Beginners Guide to Google Analytics: Exit Pages on Your Blog or Website

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Google Analytics is a free tool that tells you what’s happening with your website. However, it is confusing and if you’re like a lot of people, you look at how many people are visiting your site and not much else.Google Analytics Exit Page

However, GA can tell you so much more. And with more information you can make changes to your site, add new products, get new people on your email list and over time, make more money.

Over the next few weeks I will be writing a series of posts about how you can use Google Analytics. Hopefully these posts will be easy to understand and give you good reasons to look at the data I suggest.

Today we’ll be looking at a very simple piece of data: the Exit Pages Report. This is exactly what it sounds like – a report about what page people were on when they left your site.

If people are exiting from a “Thank You” page after making a purchase, that’s a good thing.

But if people are leaving your site without purchasing or getting on your email list, you have a problem. In many cases, you’ve lost them forever. All your hard work at getting them to come to your website is in vain.

That’s where the Exit Pages Report can come into play. You can find out which pages are causing people to leave your site.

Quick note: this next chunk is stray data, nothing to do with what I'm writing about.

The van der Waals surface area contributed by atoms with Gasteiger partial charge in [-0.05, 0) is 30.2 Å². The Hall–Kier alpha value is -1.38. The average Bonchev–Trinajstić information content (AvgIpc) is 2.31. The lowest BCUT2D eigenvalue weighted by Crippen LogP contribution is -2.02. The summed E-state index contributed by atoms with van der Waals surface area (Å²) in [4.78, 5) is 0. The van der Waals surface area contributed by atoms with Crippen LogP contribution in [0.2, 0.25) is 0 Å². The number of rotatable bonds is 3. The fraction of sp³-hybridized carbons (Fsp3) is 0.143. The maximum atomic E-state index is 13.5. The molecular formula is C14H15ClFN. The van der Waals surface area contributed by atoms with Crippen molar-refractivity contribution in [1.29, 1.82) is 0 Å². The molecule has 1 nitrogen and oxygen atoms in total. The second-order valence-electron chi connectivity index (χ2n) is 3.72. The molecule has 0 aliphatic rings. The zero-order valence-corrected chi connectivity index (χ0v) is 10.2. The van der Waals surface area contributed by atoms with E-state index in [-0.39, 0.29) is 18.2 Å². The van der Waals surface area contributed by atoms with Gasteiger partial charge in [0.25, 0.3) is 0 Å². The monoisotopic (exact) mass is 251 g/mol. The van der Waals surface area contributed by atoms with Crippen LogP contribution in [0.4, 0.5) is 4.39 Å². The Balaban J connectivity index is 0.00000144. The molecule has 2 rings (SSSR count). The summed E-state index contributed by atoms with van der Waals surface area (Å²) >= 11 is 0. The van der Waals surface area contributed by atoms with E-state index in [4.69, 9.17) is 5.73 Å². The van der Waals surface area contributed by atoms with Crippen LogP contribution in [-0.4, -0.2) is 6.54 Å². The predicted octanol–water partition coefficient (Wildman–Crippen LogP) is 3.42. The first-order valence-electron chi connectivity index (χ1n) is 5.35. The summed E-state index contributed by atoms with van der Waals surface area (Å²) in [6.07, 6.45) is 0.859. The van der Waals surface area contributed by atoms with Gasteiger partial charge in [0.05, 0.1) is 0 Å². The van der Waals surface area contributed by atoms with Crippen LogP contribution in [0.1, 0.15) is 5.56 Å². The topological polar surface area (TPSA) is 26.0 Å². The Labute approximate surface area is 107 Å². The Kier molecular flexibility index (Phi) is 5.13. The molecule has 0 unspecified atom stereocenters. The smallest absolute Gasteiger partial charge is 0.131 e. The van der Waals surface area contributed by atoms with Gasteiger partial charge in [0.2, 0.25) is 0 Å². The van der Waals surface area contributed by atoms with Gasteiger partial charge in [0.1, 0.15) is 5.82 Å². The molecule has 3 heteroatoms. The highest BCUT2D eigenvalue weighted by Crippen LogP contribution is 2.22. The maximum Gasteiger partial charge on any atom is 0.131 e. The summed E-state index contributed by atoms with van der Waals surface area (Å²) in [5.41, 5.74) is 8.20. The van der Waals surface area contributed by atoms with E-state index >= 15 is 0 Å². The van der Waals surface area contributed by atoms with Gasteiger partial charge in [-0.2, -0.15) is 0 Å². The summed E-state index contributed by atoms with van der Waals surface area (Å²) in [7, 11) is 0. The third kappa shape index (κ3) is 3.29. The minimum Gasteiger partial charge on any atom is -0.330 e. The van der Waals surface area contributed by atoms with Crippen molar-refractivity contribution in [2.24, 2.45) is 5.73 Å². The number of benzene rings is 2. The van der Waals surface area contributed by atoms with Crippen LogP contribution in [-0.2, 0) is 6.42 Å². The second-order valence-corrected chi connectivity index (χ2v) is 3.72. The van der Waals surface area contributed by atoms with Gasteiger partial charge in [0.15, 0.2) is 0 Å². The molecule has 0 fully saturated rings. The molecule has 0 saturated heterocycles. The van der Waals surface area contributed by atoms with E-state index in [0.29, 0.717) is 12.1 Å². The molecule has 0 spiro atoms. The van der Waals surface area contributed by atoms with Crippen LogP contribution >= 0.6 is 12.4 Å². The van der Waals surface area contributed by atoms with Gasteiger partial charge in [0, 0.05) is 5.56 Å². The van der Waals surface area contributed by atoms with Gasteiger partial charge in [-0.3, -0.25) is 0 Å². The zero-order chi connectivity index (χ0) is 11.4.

You might also want to compare the exit report with the Landing Page Report. You want to find out if there are pages that are driving people away before they’ve had a chance to look at anything else on your site.

Once you’re armed with this information you can take action. Visit the most frequently exited pages and ask yourself:

  • Does the information on the page match the title and meta description (what people see on a Google search)? If people aren’t finding what they expected they will move on.
  • Is the content interesting and up-to-date? Maybe it was a great article three years ago but now it’s a little stale. Update it.
  • Do you have an image on the page? We’re visual creatures and high-quality images can make us want to stick around.
  • Do you have an appropriate call to action on the page? Or none at all? If you have a page with lots of visitors find a free report or video related to the topic of that page and get them on an email list.
  • Is the exit page a product description? Maybe it needs to be rewritten to be more enticing.

Obviously you can’t do this with every page on your site – particularly if you have a blog that’s been around for a while. But if you take the pages that are doing the worst at keeping people engaged you can potentially make some real difference.

Andrea J. Stenberg

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